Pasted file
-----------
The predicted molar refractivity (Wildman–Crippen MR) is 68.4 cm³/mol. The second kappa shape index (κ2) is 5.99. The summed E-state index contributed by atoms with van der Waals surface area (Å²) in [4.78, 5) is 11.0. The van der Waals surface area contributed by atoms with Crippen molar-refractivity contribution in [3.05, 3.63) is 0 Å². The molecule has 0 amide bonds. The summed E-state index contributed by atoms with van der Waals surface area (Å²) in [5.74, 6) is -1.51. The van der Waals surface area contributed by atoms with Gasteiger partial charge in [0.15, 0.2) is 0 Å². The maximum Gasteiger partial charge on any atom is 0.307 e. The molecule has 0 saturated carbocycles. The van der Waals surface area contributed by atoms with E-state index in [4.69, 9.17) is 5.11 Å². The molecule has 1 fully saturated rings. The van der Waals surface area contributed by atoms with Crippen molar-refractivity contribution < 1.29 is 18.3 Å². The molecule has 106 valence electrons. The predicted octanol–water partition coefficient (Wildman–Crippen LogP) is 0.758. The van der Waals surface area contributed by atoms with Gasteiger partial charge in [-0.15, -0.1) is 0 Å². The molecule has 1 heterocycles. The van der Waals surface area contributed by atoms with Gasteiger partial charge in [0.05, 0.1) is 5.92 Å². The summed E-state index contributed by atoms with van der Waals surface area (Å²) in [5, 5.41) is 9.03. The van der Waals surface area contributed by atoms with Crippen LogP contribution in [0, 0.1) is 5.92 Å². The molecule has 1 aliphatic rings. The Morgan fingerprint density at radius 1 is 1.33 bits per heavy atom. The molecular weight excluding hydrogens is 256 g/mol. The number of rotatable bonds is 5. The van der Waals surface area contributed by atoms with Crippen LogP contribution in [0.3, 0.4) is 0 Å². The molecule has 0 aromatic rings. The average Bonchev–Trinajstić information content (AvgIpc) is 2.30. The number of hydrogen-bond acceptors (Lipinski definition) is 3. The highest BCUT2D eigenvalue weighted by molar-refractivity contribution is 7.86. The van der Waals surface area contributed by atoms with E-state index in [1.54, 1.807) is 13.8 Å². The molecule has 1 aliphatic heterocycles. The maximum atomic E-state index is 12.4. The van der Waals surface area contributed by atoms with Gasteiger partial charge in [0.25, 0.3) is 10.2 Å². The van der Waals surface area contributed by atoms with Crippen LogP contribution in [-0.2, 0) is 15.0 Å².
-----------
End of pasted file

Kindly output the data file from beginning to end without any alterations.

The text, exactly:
The predicted molar refractivity (Wildman–Crippen MR) is 68.4 cm³/mol. The second kappa shape index (κ2) is 5.99. The summed E-state index contributed by atoms with van der Waals surface area (Å²) in [4.78, 5) is 11.0. The van der Waals surface area contributed by atoms with Crippen molar-refractivity contribution in [3.05, 3.63) is 0 Å². The molecule has 0 amide bonds. The summed E-state index contributed by atoms with van der Waals surface area (Å²) in [5.74, 6) is -1.51. The van der Waals surface area contributed by atoms with Gasteiger partial charge in [0.15, 0.2) is 0 Å². The maximum Gasteiger partial charge on any atom is 0.307 e. The molecule has 0 saturated carbocycles. The van der Waals surface area contributed by atoms with E-state index in [4.69, 9.17) is 5.11 Å². The molecule has 1 fully saturated rings. The van der Waals surface area contributed by atoms with Crippen molar-refractivity contribution < 1.29 is 18.3 Å². The molecule has 106 valence electrons. The predicted octanol–water partition coefficient (Wildman–Crippen LogP) is 0.758. The van der Waals surface area contributed by atoms with Gasteiger partial charge in [-0.15, -0.1) is 0 Å². The molecule has 1 heterocycles. The van der Waals surface area contributed by atoms with Gasteiger partial charge in [0.05, 0.1) is 5.92 Å². The summed E-state index contributed by atoms with van der Waals surface area (Å²) in [5, 5.41) is 9.03. The van der Waals surface area contributed by atoms with Crippen LogP contribution in [0, 0.1) is 5.92 Å². The molecule has 1 aliphatic rings. The Morgan fingerprint density at radius 1 is 1.33 bits per heavy atom. The molecular weight excluding hydrogens is 256 g/mol. The number of rotatable bonds is 5. The van der Waals surface area contributed by atoms with Crippen LogP contribution in [0.3, 0.4) is 0 Å². The molecule has 0 aromatic rings. The average Bonchev–Trinajstić information content (AvgIpc) is 2.30. The number of hydrogen-bond acceptors (Lipinski definition) is 3. The highest BCUT2D eigenvalue weighted by molar-refractivity contribution is 7.86. The van der Waals surface area contributed by atoms with E-state index in [1.54, 1.807) is 13.8 Å². The molecule has 1 aliphatic heterocycles. The maximum atomic E-state index is 12.4. The van der Waals surface area contributed by atoms with Gasteiger partial charge in [0.25, 0.3) is 10.2 Å². The van der Waals surface area contributed by atoms with Crippen LogP contribution in [-0.2, 0) is 15.0 Å².